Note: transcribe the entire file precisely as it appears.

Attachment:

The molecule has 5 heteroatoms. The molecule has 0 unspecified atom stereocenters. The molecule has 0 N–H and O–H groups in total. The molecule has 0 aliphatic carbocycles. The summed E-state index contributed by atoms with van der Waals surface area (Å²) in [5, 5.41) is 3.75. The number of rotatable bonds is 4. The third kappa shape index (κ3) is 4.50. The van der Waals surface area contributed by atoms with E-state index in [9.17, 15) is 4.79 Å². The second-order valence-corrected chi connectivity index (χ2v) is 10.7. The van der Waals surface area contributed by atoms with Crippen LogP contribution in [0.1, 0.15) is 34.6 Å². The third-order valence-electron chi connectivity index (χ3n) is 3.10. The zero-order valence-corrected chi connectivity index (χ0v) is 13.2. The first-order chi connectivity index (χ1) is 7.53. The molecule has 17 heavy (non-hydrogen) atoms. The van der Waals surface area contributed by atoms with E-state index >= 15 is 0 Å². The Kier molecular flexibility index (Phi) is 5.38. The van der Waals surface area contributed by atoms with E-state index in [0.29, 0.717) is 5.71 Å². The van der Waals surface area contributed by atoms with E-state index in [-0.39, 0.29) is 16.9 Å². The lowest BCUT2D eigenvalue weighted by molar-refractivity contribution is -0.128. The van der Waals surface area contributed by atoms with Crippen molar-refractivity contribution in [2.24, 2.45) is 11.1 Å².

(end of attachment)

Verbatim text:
The molecule has 5 heteroatoms. The molecule has 0 unspecified atom stereocenters. The molecule has 0 N–H and O–H groups in total. The molecule has 0 aliphatic carbocycles. The summed E-state index contributed by atoms with van der Waals surface area (Å²) in [5, 5.41) is 3.75. The number of rotatable bonds is 4. The third kappa shape index (κ3) is 4.50. The van der Waals surface area contributed by atoms with E-state index in [9.17, 15) is 4.79 Å². The second-order valence-corrected chi connectivity index (χ2v) is 10.7. The van der Waals surface area contributed by atoms with Crippen LogP contribution in [0.1, 0.15) is 34.6 Å². The third-order valence-electron chi connectivity index (χ3n) is 3.10. The zero-order valence-corrected chi connectivity index (χ0v) is 13.2. The first-order chi connectivity index (χ1) is 7.53. The molecule has 17 heavy (non-hydrogen) atoms. The van der Waals surface area contributed by atoms with E-state index >= 15 is 0 Å². The Kier molecular flexibility index (Phi) is 5.38. The van der Waals surface area contributed by atoms with E-state index in [0.29, 0.717) is 5.71 Å². The van der Waals surface area contributed by atoms with E-state index in [-0.39, 0.29) is 16.9 Å². The lowest BCUT2D eigenvalue weighted by molar-refractivity contribution is -0.128. The van der Waals surface area contributed by atoms with Crippen molar-refractivity contribution in [2.24, 2.45) is 11.1 Å².